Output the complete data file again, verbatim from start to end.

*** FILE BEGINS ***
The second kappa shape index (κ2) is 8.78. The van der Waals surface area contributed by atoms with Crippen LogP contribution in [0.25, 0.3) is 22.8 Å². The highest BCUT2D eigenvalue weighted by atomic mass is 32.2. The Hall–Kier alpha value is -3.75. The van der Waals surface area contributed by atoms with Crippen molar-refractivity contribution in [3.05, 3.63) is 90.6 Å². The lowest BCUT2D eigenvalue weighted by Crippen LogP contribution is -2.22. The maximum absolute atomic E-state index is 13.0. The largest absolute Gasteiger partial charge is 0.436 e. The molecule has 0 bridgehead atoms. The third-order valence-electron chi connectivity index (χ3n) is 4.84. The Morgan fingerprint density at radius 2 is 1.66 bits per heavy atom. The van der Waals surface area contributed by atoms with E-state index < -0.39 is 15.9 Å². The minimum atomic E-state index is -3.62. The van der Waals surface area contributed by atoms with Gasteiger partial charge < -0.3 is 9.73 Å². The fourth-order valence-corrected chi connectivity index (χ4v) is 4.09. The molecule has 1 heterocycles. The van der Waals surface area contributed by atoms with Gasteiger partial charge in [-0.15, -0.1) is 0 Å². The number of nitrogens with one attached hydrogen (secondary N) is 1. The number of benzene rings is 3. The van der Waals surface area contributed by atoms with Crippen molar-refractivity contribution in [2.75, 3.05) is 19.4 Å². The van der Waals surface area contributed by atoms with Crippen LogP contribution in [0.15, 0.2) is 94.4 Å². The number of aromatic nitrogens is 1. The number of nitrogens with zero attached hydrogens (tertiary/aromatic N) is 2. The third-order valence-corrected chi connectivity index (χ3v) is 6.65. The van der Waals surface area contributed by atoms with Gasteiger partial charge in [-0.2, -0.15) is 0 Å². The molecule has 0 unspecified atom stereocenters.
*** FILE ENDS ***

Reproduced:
The second kappa shape index (κ2) is 8.78. The van der Waals surface area contributed by atoms with Crippen LogP contribution in [0.25, 0.3) is 22.8 Å². The highest BCUT2D eigenvalue weighted by atomic mass is 32.2. The Hall–Kier alpha value is -3.75. The van der Waals surface area contributed by atoms with Crippen molar-refractivity contribution in [3.05, 3.63) is 90.6 Å². The lowest BCUT2D eigenvalue weighted by Crippen LogP contribution is -2.22. The maximum absolute atomic E-state index is 13.0. The largest absolute Gasteiger partial charge is 0.436 e. The molecule has 0 bridgehead atoms. The third-order valence-electron chi connectivity index (χ3n) is 4.84. The Morgan fingerprint density at radius 2 is 1.66 bits per heavy atom. The van der Waals surface area contributed by atoms with E-state index < -0.39 is 15.9 Å². The minimum atomic E-state index is -3.62. The van der Waals surface area contributed by atoms with Gasteiger partial charge < -0.3 is 9.73 Å². The fourth-order valence-corrected chi connectivity index (χ4v) is 4.09. The molecule has 1 heterocycles. The van der Waals surface area contributed by atoms with Gasteiger partial charge in [-0.15, -0.1) is 0 Å². The number of nitrogens with one attached hydrogen (secondary N) is 1. The number of benzene rings is 3. The van der Waals surface area contributed by atoms with Crippen molar-refractivity contribution in [2.75, 3.05) is 19.4 Å². The van der Waals surface area contributed by atoms with Crippen LogP contribution in [0.15, 0.2) is 94.4 Å². The number of aromatic nitrogens is 1. The number of nitrogens with zero attached hydrogens (tertiary/aromatic N) is 2. The third-order valence-corrected chi connectivity index (χ3v) is 6.65. The van der Waals surface area contributed by atoms with Gasteiger partial charge in [-0.2, -0.15) is 0 Å². The molecule has 0 unspecified atom stereocenters.